Personal protective equipment (PPE) is required when engineering and administrative controls are neither feasible nor effective in reducing employee exposure to hazards to acceptable levels. Employers are required to determine if PPE should be used to protect their workers.
A recently published guidance document addresses the question of who should pay for PPE. This final rule goes into effect May 15. You can find the OSHA guidance document at www.osha.gov/pls/oshaweb/owadisp.show_document?p_table=FEDERAL_REGISTER&p_id=20094.
As employers, we have an even greater duty. That is, to have a system in place to ensure that our investment in PPE is effective and is protecting the safety of our employees. In all areas of our businesses, we implement systems with documented procedures to ensure performance.
What does your PPE system documentation look like? Where does it live? If the OSHA inspector arrived today, would your system provide documented evidence of training, enforcement and retraining? Or, would you rush to the purchasing department (the wrong place) to see if it has anything in its files on
Where protective equipment is to be used, the employer should implement a PPE program. This program should document the hazards present, the selection, maintenance and use of PPE, the training of employees, and the monitoring of the program to ensure its ongoing effectiveness.
Where can you go for this information? OSHA Publication 3151 (2003) is a free, 46-page guide that discusses the types of equipment most commonly used for employee protection. It also includes information on requirements, hazard assessment, selection and employee training. Obtaining a copy is easy. Here’s the link to a downloadable pdf file: www.osha.gov/Publications/osha3151.pdf.
Eye protection. What PPE is called for in the machine trades? Employers must be sure that their employees wear appropriate eye and face protection. They must also make sure the selected form of protection is both appropriate to the work being performed and that it properly fits each exposed worker.
At a minimum, OSHA suggests that eye protection be routinely considered for use by carpenters, electricians, machinists, mechanics, millwrights, plumbers, pipefitters, sheet metal workers, tinsmiths, assemblers, sanders, grinding machine operators, sawyers, welders, laborers, chemical process operators and handlers, among others. That covers most of our occupations (and most of our after-hours work around the home and garage, as well).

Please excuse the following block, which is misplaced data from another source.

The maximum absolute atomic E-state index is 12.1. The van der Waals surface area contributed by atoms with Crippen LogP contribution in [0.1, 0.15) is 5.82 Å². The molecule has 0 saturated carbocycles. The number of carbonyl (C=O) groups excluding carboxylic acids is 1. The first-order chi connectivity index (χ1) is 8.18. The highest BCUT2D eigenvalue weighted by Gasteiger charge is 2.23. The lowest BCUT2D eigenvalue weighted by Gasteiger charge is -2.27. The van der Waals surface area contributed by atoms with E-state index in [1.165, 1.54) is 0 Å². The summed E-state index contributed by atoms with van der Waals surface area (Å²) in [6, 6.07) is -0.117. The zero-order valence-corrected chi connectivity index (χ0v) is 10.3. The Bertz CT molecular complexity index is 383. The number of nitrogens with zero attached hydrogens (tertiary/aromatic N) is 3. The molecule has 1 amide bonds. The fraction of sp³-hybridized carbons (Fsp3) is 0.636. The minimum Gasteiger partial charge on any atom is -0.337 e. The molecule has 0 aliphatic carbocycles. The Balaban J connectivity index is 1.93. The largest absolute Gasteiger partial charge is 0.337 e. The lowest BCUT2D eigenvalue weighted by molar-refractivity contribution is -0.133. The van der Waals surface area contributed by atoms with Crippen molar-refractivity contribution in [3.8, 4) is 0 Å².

When choosing PPE for your employees, you should take into consideration the ability to protect them against specific
workplace hazards. The protective equipment should fit properly and be reasonably comfortable to wear. And, it should provide unrestricted vision and movement.In our shops, it’s important for PPE to be both durable and cleanable. The eye and face protection must clearly identify the manufacturer. Any new protective devices must comply with ANSI Z87.1-1989. Goggles and face shields might also be required based on your hazard analysis. Welding, torch cutting and laser equipment need additional consideration, if performed in your shop.
Protective footwear. Employees who face possible foot or leg injuries from falling or rolling objects, or from crushing or penetrating materials, should
wear protective footwear.
Some examples of situations in which foot protection should be worn include employees working in places where heavy objects, such as barrels, tools or materials, might roll onto or fall on their feet; employees working with sharp objects that could pierce the soles or uppers of ordinary shoes; and employees working on or around wet or slippery surfaces. Moving barrels or bundles of material can create crushing “pinch points” for employee’s feet.
Safety footwear must meet ANSI minimum compression and impact performance standards in ANSI Z41-1991 (the standard for Personal Protection-Protective Footwear) or provide equivalent protection. All ANSI-approved footwear has a protective toe and offers impact and compression protection. But the type and amount of protection is not always the same. Different footwear protects in different ways. Check the product’s labeling or consult the manufacturer to make sure the footwear will protect employees from the hazards they face.
The fact that we do not have cauldrons of splashing molten metal may make us feel safer than other industries. But heavy tools, workpieces and materials striking an employee’s foot can become a lost-time incident if protective footwear isn’t worn.
PPE: An investment in safety. Personal protective equipment represents a company’s best effort to ensure employee safety in addition to properly deployed engineering- and work-practice controls. It also is the result of the company’s investment in ensuring a safe workplace.
Like other investments, the investment in PPE must be managed in a planned and thoughtful way. Training should be documented with follow-ups performed to ensure that the training was effective.
Training is the key to keeping our employees safe. Monitoring effectiveness of that training is the key to keeping our workplaces safe. Documenting and reviewing both are key to administrative compliance.